Whether a nurse-implemented goal-directed sedation protocol resulting in more awake yet calm intubated children affects postdischarge functional status, health-related quality of life, or risk for post-traumatic stress disorder is unknown.Objectives:
To compare postdischarge outcomes in children with acute respiratory failure cluster-randomized to a sedation protocol or usual care.Methods:
A stratified random sample of 1,360 patients from 31 centers in the RESTORE (Randomized Evaluation of Sedation Titration for Respiratory Failure) trial was assessed by mail, electronically, and/or telephone 6 months after ICU discharge. In treatment group comparisons, we controlled for age, baseline functional status, and severity of illness.Measurements and Main Results:
We used the Pediatric Overall Performance Category and the Pediatric Cerebral Performance Category to characterize functional status, the Infant and Toddler Quality of Life Questionnaire (97-item full-length version) (<2 yr old) or Pediatric Quality of Life Inventory (≥2 yr old), and the Child Post-traumatic Stress Disorder Symptom Scale (≥8 yr old and developmentally able). Functional status worsened from baseline to follow-up in 20%. Decline in functional status did not differ by treatment arm and was more common among those with baseline impairment than those with baseline normal function (27 vs. 18%; P < 0.001). There were no significant differences in health-related quality of life total scores by treatment arm. Scores indicating risk of post-traumatic stress disorder occurred in 30%, with no difference between treatment arms.Conclusions:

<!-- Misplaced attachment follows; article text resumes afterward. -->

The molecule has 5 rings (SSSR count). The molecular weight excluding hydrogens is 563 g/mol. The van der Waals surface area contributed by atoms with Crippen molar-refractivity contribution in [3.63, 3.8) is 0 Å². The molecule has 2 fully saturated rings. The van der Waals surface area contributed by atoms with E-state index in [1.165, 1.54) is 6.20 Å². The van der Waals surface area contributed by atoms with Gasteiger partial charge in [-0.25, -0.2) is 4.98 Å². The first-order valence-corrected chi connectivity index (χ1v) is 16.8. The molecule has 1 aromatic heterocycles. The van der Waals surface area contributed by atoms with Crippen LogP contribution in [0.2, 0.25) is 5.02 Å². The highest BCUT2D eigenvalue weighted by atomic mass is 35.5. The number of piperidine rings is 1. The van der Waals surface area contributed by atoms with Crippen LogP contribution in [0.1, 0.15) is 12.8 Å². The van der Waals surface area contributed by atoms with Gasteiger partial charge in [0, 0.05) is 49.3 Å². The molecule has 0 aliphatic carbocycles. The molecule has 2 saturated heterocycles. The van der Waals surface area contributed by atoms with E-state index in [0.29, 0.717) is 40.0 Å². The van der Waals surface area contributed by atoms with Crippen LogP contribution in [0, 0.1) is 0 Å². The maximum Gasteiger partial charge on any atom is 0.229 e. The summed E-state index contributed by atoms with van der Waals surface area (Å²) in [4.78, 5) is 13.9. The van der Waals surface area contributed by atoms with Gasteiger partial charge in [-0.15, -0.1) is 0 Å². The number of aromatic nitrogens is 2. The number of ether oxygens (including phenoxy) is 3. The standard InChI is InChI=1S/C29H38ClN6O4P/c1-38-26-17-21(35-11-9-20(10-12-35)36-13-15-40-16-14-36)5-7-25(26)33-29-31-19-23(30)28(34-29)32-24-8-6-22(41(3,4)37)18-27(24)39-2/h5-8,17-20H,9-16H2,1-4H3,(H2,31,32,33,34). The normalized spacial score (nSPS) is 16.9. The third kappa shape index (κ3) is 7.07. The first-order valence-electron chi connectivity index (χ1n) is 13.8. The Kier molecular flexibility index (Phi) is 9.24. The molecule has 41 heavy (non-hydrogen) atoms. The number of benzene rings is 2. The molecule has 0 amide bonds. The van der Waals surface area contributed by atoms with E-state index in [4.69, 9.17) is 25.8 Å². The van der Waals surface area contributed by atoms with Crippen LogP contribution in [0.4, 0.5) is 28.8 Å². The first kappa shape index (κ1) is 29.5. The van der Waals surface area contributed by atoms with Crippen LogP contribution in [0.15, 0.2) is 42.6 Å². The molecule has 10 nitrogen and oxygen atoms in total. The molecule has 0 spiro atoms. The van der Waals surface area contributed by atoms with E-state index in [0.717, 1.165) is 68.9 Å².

A sedation strategy that allows patients to be more awake and exposes them to fewer sedative and analgesic medications produces no long-term harm. However, postdischarge morbidity after acute respiratory failure is common.Conclusions:
Clinical trial registered with www.clinicaltrials.gov (NCT00814099).